ends, will be bent and added in the place of the brass parts.
These are the
Rubber Chevron T-48 tracks in a polystyrene and vinyl blend. This
means that they can be assembled with any modeling cement. They
consist of two runs for each side, reminiscent of Zvezdas
T-34 treatment. One is instructed to remove casting nubs but no
indication of how to eliminate the small molds seams. Most of these
could be carefully shaved away and a light brushing with modeling
cement would eliminate the last traces of them.
I used a scalpel
and it still left a dimple. However, when I flexed the tracks in
order to reach with the sanding stick, you can see where the end
connector moldings are starting to tear. Using a hot glue, like
Tenax 7, only made matters worse! Luckily, the same glue used on
the joints while holding the tracks rigidly in place will repair
them. Fortunately, the cement repaired the tears but I think it
is a good idea to warn those that may panic if the track comes apart
that is still can be fixed.
has offered this solution: "I've had some success by placing
the tracks on a flat, hard surface and pressing firmly before making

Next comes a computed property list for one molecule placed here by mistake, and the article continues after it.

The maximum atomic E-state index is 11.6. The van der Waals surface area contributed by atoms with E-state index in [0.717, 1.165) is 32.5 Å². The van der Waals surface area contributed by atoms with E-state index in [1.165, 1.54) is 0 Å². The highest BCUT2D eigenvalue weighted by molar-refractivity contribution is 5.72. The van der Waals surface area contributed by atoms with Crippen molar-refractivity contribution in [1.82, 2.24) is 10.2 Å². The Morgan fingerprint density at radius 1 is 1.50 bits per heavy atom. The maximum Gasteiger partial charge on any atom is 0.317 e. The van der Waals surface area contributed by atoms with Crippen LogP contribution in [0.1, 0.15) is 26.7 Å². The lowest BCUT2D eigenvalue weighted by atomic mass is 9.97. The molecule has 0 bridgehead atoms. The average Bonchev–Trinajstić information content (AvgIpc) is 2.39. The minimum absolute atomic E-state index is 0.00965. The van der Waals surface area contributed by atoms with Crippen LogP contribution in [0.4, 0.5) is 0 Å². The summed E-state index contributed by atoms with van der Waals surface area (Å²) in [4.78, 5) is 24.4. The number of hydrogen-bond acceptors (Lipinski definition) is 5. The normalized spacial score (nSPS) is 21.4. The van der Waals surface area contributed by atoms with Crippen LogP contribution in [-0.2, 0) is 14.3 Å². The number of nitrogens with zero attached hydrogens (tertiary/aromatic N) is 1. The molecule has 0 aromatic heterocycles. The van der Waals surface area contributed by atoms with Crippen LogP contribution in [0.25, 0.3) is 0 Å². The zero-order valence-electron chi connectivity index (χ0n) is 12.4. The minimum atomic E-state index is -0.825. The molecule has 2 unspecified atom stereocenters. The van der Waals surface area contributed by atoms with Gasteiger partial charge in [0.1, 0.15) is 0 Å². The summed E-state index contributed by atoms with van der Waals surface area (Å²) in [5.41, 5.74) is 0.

the snip. I ended up with a cut that was very close to flat and
thus I could avoid attempting to them up further. After painting
and weathering they all but dissappeared. The couple that I could
still see I placed under road wheels to hide."
The medium used
for these tracks is a proper one since Sherman tracks are live
in that they tend to curl inwards and do no exhibit the sag of dead
tracks. With the idler mounts loose, the proper tension can be added
without causing the tracks to bow between the sprocket rings of
the drive wheel. Of course, one can replace them with aftermarket
individual links but I would not recommend Friulmodel as the metal
medium is not really suited for this type of track. ModelKastens
ultra complicated treatment does end up with live tracks which tend
to curl but I am going with the ex-RHPS tracks recently released
by Panda Plastics.
the left over parts, there are many detail items that can find their
way to other projects. Also, depending on the subject one is modeling,
these parts may be useful. They include appliqué armor for
the hoods (a photo exists of this field conversion), several types
of bow gun cover mounting strips, the previously mentioned choices
of roadwheels, idlers, track return skid plates, and drive sprockets
wheels. From the machine gun sprue many items are left over which
can be used for stowage on this kit.
one sprue from Tasca's WW2 U.S. Jerry can Set, two each of fuel